I had a chance to recently sit down and interview a man I consider a friend and industry colleague Mr. Clarence Waldron. He is someone I admire for his career, accomplishments and for what he said best, being “thoughtful and very generous”. I personally believe that it is your willingness to give back to others that separates you from others. I am honored that he would take the time to share some advice and his story to encourage my readers as they embark in the pursuit of their own dreams.
Clarence Waldron specialized in arts and entertainment, education and human rights from 1982 until 2011 while serving as senior editor and writer for one of the countries most prestigious magazines “JET”. He has interviewed and written stories on a long list of celebrities and leaders including President Barack Obama, Aretha Franklin, Maya Angelou, Tony Bennett, Minister Louis Farrakhan, Cornel West, Aaliyah, Queen Latifah, Mary J Blige, Patti LaBelle, Al Sharpton, Nancy Wilson, Bill Cosby, Whitney Houston, Jamie Fox, Rev Jesse Jackson, Jennifer Hudson, Steve Harvey, and Tom Joyner among others. The legendary Eartha Kitt gave him her last print interview that ran in “Ebony Magazine” shortly before she died in 2008. Waldron also served as contributing editor to Ebony, Ebony Man and JET Magazine.
In 1998 Waldron was hired as an adjunct lecturer at Northwestern University’s Medill School of Journalism. He also became an adjunct lecturer at Columbia College in Chicago in 2007. In 2012 Waldron founded CW Media, a multi-faceted arts and entertainment company specializing in book projects, consulting, public relations and motivational speaking, where he serves as CEO, writer and editor. Waldron also co-authored and edited “Geoffrey Holder & Carmen DeLavallade: A Memoir in Four Movements- The Exhibition Catalogue,” and was the editor for Merri Dee’s book Life Lessons On Faith, Forgiveness & Grace.
Waldron has received multiple awards, including a PASS Award from the National Council on Crime Delinquency, a Legacy Award from Elektra/Atlanta Records, the award of Excellence from Visions Blue Institute in Chicago and the Golden Quill Award for the Feature Writing. In 2010, he received the Legacy Award from the National Association of Black Journalist, and was cited as ‘the dean of arts and entertainment journalist’.
So who inspired you to become a journalist Clarence?
“Well I kinda fell into it, laughed Waldron”. In 1973 Waldron received a full scholarship from A Better Chance to attend a college preparatory boarding school, Darrow School in Lebanon, New York. I went on to attend Columbia University where I earned my B.A degree in English Literature in 1979 and then my M.S degree in journalism from Columbia Graduate School in 1980. While I was a freshman in college I received an internship with Columbia Records. That really influenced me and really shaped my love for music and entertainment. Then in my sophomore year I received an internship at PBS television. This is where I learned to write. I worked on a big project civil rights research project entitled “The MacNeil & Lehrer Report”. After that I knew with certainty I wanted to be a journalist.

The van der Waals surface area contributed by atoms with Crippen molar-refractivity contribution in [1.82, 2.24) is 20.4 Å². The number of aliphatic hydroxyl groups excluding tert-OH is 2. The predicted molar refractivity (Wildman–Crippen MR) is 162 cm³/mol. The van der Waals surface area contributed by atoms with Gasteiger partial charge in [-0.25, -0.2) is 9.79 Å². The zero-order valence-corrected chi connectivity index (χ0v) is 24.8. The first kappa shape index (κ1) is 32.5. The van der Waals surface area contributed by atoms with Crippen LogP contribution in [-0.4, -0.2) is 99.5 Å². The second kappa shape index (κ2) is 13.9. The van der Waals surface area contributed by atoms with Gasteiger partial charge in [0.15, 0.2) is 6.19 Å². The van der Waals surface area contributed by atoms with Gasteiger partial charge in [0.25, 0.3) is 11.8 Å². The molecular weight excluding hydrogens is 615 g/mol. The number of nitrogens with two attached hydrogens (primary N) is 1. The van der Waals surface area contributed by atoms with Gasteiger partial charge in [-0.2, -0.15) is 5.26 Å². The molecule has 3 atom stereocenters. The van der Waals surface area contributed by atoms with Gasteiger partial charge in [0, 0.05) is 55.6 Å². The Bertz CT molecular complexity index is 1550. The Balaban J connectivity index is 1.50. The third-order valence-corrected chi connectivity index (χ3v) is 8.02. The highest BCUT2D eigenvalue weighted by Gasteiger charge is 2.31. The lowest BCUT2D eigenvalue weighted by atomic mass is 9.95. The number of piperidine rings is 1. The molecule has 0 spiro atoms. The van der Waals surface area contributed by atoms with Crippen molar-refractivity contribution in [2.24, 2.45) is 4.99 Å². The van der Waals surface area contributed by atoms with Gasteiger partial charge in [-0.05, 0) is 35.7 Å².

What lessons did you learn from the great John Johnson?
Wow…so many things. Mr. Johnson was a great teacher and gave me a great sense of pride as a black man! He taught me how to navigate in business during a very racially charged climate in a our country as a black entrepreneur. He was very smart and innovative when it came to making decisions to level the playing field. Often times using a white person as the front so he could get what he needed accomplished. He taught me that some times you have to use tough language in business to be understood. Not being rude, but firm. I also saw a very humble man who always remained accessible to people despite his success and wealth. He drove himself to the office everyday, shopped for his own groceries and remained very gentle as a man and boss. Mr Johnson created a family environment at Johnson Publishing Inc which was at one time the # 1 Black owned business in the country.
What advice would you give to people in pursuit of their dream?
I would encourage people to locate their passion or what it is that you like to do and that you are good at. What has your name on it. Then educate yourself. Education is the only thing that transforms lives. I would tell them to seek out internships to help discover what you are good at. They can help you build key relationships. It is still about what you know and who you know so that is very important. Internships helped me tremendously in the pursuit of my career and opened up some awesome doors for me. Get your foot in the door through networking and become a member of a professional organization within your passion and career choice. Lastly be patient and willing to work hard to earn what you want in life.
Written by Lee Griffin
Special Thanks to “The History Makers”